Pharmaceutical giant AstraZeneca is joining forces with several heavy hitters in genetic sequencing to mine up to 2 million people’s genomes for new drug targets. The London-based company today launched an in-house genomics center that will swap data and samples with Human Longevity Inc. (HLI)—geneticist J. Craig Venter’s ambitious genomics startup—and will embed a research team in the United Kingdom’s Wellcome Trust Sanger Institute. The company expects that whole genomes, combined with individual health data, will reveal rare genetic variants that influence disease and suggest new drug targets.
Given that only about 100,000 people in the world have had their entire genomes sequenced to date, the new resource would be unprecedented, says geneticist Eric Topol of the Scripps Research Institute in San Diego, California, who is not involved in the partnership. Other pharma companies have made big investments in genomic data. Amgen’s 2012 takeover of deCODE Genetics’s 140,000-person volunteer database was “somewhat of a precursor to this,” Topol says, but was limited to an Icelandic population and didn’t include whole genomes for every participant. “This is about finally getting some horsepower to get us to the big data, whole genome level,” he says.
Many in the field hope such horsepower will jumpstart a field that has promised for more than a decade to find drugs based on disease-causing mutations. “I think we have to be clear and admit that the realization of those promises has taken a lot longer than a lot of people were expecting,” said David Goldstein, a human geneticist at Columbia University and a scientific adviser to AstraZeneca,in a press conference today. “I personally really do believe that we finally have … turned a corner.”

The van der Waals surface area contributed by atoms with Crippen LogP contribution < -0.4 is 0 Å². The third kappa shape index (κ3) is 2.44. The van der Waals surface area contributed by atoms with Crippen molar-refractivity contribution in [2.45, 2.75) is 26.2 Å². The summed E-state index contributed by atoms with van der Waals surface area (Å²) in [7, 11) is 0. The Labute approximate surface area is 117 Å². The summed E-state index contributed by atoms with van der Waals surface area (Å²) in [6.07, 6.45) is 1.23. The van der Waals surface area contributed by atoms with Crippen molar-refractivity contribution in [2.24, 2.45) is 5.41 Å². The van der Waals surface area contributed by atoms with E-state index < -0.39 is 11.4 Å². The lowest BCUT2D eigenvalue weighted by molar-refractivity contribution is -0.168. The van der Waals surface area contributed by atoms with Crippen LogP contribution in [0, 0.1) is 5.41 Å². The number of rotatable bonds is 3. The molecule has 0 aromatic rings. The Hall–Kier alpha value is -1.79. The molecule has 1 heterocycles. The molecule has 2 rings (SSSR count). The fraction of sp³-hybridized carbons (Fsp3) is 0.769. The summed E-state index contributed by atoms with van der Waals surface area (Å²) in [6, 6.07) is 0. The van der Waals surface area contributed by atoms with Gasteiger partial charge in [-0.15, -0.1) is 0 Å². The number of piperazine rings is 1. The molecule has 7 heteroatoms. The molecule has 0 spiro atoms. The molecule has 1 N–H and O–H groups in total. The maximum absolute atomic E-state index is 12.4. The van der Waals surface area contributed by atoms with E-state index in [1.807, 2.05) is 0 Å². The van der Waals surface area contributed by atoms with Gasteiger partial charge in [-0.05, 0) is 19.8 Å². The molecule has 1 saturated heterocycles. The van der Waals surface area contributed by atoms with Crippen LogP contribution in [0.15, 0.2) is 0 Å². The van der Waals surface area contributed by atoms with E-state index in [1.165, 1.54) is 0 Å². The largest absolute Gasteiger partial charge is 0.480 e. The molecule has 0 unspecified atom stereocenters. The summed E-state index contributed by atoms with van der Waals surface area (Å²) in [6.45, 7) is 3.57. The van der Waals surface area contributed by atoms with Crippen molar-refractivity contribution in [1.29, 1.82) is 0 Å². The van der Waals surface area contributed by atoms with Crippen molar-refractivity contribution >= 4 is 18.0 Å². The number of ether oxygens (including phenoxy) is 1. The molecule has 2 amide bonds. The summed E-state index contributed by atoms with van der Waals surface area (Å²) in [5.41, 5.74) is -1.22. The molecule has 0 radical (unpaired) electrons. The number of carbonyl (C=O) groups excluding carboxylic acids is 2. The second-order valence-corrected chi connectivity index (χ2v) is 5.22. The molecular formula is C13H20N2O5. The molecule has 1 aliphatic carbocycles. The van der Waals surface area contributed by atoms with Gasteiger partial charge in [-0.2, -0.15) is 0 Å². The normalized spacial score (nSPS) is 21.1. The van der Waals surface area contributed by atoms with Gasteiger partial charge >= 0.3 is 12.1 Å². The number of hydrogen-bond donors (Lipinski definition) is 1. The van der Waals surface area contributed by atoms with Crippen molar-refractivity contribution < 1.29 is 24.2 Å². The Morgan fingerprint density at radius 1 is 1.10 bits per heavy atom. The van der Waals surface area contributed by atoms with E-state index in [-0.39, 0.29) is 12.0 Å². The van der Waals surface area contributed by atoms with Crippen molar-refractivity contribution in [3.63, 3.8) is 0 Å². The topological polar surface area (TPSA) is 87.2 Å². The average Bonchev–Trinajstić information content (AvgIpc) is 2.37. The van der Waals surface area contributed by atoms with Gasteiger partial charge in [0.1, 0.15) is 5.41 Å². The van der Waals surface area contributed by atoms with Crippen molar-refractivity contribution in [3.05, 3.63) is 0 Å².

Under the arrangement, HLI will sequence an anticipated 500,000 samples from participants in AstraZeneca’s clinical trials, and share its own planned million-genome collection. (Venter said that the company already has 26,000 complete genomes with corresponding clinical data, and adds another about every 15 minutes.) Without large databases of whole genomes or exomes, the protein-coding part of the genome, the search for drug targets has so far revealed only common variants with little influence on disease, and genetic research has “tapped out its tools,” he explained. “It’s the rare variants in all of us that determine our traits.”
The partnership also includes the University of Helsinki’s Institute for Molecular Medicine Finland, which will offer up for analysis thousands of sequenced genomes and samples from its biobank, accompanied by records compiled in the country’s healthcare system. AstraZeneca researchers can choose a gene of interest and search the Finnish population for variants associated with diseases, or identify particular safety concerns in treating patients with a given mutation.
Meanwhile, AstraZeneca plans to assemble a scientific team based at the Sanger Institute and led by one of its employees, to identify drug targets from its data. As the Sanger Institute’s Director Mike Stratton explained at today’s press conference, the new team will “walk the corridors of AstraZeneca” and “open the doors between the two intellectual worlds.”
That cozy arrangement could prove complicated for the institute, says Eric Campbell, a sociologist who studies relationships between academia and industry at Harvard University. “Industry relationships have very documented benefits … but the risks are big for an institution,” he says. He wonders whether the AstraZeneca’s presence will shift the Sanger Institute’s research toward drug discovery-minded projects, for example, and whether researchers will be free to publish results that reveal potential harm or risks from AstraZeneca’s products.
AstraZeneca did not disclose any financial details of the agreement, but Venter revealed in a closing comment that the arrangement had taken a year of negotiations: “You make babies faster than you can make a genome collaboration.”